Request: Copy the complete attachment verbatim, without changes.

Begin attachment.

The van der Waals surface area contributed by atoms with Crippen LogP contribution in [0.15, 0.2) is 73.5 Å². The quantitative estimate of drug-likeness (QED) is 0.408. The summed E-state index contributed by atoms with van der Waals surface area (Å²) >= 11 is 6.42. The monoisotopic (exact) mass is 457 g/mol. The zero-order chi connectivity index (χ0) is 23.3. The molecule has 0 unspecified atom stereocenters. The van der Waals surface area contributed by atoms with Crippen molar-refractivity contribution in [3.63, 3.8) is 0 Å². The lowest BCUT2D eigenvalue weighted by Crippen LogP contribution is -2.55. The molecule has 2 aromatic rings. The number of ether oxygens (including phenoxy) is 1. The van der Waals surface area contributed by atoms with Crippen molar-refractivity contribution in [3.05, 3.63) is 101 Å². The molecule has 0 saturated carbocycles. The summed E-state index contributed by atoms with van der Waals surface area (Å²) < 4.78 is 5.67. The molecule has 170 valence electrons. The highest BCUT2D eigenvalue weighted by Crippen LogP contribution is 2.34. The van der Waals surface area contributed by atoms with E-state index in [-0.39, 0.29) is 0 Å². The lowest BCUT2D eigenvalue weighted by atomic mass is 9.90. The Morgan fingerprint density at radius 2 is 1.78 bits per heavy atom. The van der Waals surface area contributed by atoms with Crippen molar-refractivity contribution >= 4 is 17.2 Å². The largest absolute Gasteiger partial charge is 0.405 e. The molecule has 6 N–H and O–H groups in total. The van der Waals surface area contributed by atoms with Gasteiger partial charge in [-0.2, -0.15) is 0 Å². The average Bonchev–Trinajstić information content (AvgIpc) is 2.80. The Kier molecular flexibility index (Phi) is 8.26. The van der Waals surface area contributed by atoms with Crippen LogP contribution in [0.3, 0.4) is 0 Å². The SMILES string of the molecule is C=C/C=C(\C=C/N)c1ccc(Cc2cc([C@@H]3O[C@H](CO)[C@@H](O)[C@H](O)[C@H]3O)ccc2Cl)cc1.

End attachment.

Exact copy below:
The van der Waals surface area contributed by atoms with Crippen LogP contribution in [0.15, 0.2) is 73.5 Å². The quantitative estimate of drug-likeness (QED) is 0.408. The summed E-state index contributed by atoms with van der Waals surface area (Å²) >= 11 is 6.42. The monoisotopic (exact) mass is 457 g/mol. The zero-order chi connectivity index (χ0) is 23.3. The molecule has 0 unspecified atom stereocenters. The van der Waals surface area contributed by atoms with Crippen molar-refractivity contribution in [3.63, 3.8) is 0 Å². The lowest BCUT2D eigenvalue weighted by Crippen LogP contribution is -2.55. The molecule has 2 aromatic rings. The number of ether oxygens (including phenoxy) is 1. The van der Waals surface area contributed by atoms with Crippen molar-refractivity contribution in [3.05, 3.63) is 101 Å². The molecule has 0 saturated carbocycles. The summed E-state index contributed by atoms with van der Waals surface area (Å²) < 4.78 is 5.67. The molecule has 170 valence electrons. The highest BCUT2D eigenvalue weighted by Crippen LogP contribution is 2.34. The van der Waals surface area contributed by atoms with E-state index in [-0.39, 0.29) is 0 Å². The lowest BCUT2D eigenvalue weighted by atomic mass is 9.90. The Morgan fingerprint density at radius 2 is 1.78 bits per heavy atom. The van der Waals surface area contributed by atoms with Crippen molar-refractivity contribution >= 4 is 17.2 Å². The largest absolute Gasteiger partial charge is 0.405 e. The molecule has 6 N–H and O–H groups in total. The van der Waals surface area contributed by atoms with Gasteiger partial charge in [-0.2, -0.15) is 0 Å². The average Bonchev–Trinajstić information content (AvgIpc) is 2.80. The Kier molecular flexibility index (Phi) is 8.26. The van der Waals surface area contributed by atoms with Crippen LogP contribution in [0.3, 0.4) is 0 Å². The SMILES string of the molecule is C=C/C=C(\C=C/N)c1ccc(Cc2cc([C@@H]3O[C@H](CO)[C@@H](O)[C@H](O)[C@H]3O)ccc2Cl)cc1.